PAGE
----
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Skill Matters – The Rise of Pint-Sized Game-Changers

Pint-sized predators have become a point of difference in the modern age of rugby, writes Quintin van Jaarsveld.

Small Rugby Players Kolbe Aplon Angelo Davids Arendse Gans

Pint-sized predators have become a point of difference in the modern age of rugby, writes Quintin van Jaarsveld.

In the world of rugby, size matters. It always has and it always will. However, smaller, supremely skilful players – many of whom matured from the Sevens circuit – have become increasingly influential in the 15-man game in recent years due to ever-tightening defensive systems.

The Springboks last year reinforced the age-old adage that defence wins championships as they conceded just 67 points on their seven-match march to a third World Cup title in Japan. Their triumphant journey in the Land of the Rising Sun saw the men in Green and Gold concede just four tries – two against the defending champions New Zealand and one each against Canada and Wales.

The evolution of the game has brought time on the ball and space to manoeuvre in down to an all-time low, leaving coaches with a conundrum. They’ve had to find fresh ways to unlock defences, and many have turned to diminutive dynamos to get the job done.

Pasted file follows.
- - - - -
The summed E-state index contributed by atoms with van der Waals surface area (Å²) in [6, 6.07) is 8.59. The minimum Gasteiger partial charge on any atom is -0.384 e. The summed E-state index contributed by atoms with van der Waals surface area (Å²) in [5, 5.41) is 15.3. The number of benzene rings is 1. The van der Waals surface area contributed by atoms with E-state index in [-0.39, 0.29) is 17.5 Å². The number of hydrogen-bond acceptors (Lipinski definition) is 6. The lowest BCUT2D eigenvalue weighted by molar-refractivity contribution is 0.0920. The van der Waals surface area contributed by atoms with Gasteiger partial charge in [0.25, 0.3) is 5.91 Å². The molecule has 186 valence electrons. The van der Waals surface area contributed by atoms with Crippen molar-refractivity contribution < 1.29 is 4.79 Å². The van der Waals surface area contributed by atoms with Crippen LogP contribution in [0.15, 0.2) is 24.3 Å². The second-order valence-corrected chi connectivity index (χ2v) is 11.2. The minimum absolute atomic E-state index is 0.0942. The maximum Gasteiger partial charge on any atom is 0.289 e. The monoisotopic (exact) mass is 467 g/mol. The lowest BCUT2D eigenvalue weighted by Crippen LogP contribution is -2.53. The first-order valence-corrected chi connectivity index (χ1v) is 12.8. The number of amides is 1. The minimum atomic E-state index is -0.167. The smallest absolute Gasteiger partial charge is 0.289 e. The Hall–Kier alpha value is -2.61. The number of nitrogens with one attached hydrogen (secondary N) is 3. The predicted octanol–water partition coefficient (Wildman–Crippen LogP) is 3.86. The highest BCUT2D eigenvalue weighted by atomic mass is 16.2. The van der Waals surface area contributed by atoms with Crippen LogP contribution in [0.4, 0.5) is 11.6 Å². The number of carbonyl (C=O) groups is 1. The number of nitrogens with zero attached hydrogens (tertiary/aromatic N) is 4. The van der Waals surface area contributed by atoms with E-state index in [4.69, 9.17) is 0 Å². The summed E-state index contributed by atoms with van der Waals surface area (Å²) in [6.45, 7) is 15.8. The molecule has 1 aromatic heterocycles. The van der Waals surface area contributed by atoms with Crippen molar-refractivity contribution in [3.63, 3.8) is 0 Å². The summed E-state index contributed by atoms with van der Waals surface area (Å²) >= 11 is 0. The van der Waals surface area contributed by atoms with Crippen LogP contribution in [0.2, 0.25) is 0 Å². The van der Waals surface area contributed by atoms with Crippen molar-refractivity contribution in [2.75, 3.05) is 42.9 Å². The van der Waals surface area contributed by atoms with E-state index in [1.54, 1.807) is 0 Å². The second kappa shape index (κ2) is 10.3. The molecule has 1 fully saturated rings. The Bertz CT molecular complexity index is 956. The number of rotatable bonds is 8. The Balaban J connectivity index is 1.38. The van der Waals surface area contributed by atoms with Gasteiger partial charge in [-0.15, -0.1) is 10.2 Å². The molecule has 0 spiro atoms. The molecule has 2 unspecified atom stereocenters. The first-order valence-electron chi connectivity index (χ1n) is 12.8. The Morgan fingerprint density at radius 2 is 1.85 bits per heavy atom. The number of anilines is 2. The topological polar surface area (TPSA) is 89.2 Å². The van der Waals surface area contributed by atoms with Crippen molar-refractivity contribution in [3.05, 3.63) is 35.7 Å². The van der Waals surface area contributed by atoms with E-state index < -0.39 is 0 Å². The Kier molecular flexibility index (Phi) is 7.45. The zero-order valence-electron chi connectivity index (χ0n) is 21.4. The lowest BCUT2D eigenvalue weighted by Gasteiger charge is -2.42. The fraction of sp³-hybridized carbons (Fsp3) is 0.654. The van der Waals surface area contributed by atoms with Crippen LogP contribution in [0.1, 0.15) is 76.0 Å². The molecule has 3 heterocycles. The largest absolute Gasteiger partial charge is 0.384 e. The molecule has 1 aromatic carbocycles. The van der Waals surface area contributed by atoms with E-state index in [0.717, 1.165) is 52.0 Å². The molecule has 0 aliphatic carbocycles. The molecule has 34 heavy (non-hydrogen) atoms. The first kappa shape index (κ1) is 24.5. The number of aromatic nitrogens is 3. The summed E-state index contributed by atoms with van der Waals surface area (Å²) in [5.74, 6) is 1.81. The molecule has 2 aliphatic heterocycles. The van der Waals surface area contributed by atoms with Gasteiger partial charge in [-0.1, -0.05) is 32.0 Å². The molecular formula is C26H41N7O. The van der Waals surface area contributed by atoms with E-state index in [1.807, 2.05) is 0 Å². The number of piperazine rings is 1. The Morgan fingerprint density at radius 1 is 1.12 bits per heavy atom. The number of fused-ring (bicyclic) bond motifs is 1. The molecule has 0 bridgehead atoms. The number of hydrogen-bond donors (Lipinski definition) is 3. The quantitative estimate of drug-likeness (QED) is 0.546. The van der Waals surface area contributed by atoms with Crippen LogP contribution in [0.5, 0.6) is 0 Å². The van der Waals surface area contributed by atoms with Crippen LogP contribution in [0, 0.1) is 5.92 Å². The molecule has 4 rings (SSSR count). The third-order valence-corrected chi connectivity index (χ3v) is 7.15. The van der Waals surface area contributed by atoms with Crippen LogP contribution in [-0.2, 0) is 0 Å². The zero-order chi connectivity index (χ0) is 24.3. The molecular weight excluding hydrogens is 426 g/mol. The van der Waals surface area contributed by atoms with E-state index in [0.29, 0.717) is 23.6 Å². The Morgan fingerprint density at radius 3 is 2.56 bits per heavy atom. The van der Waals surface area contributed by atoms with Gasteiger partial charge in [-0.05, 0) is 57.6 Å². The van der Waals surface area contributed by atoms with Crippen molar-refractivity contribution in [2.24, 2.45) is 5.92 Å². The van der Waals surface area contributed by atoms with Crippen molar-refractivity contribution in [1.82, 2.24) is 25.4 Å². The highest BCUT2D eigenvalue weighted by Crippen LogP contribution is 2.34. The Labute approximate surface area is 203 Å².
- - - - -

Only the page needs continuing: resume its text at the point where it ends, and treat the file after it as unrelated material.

Locally, the latest example of this new entertaining and effective trend played out in Kimberley at the weekend, where Angelo Davids enjoyed an electric debut for the Stormers in their Super Rugby Unlocked encounter against Griquas. The Blitzbok was on fire in the No.11 jersey, causing all sorts of havoc with his hot-stepping. He beat a match-high six defenders, made three clean breaks, 85 metres, scored a try and set-up another in eight riveting runs.

Blitzbok captain Stedman Gans is the leading try-scorer in the competition with five five-pointers in as many matches for the table-topping Bulls, the 23-year-old proving to be ever-elusive in midfield. The Bulls have also caught lightning in a bottle in Kurt-Lee Arendse, another Springbok Sevens star who’s starched would-be tacklers with his prolific pace.

Gio Aplon, who’s proven his potency at the Stormers, Grenoble and Toyota Verblitz, was also primed to make an impact for the Pretoria franchise but the veteran fell victim to a season-ending knee injury in the Round Two clash against the Cheetahs.

Speaking of these two teams, the latter snapped up one of the most electrifying and experienced wizards of South African rugby from the former in Sevens legend Rosko Specman, who continues to thrill by wielding “Specmagic” in the colours of the Cheetahs.

Cheslin Kolbe, at 1.70m and 74kg, has become the face of the movement. The Springbok superstar is the biggest little man in the game today, impossible to stop in a one-on-one situation with his scintillating speed and bewildering footwork.

The ultimate X-factor livewire was phenomenal in his first full season of Test rugby last year, playing a starring role in South Africa’s triumphant Rugby Championship and World Cup campaigns. He starred for Toulouse as well, helping the club clinch a record 20th Top 14 title and scooping the Player of the Year, Best Try of the Season and Best Top 14 Player at the World Cup awards.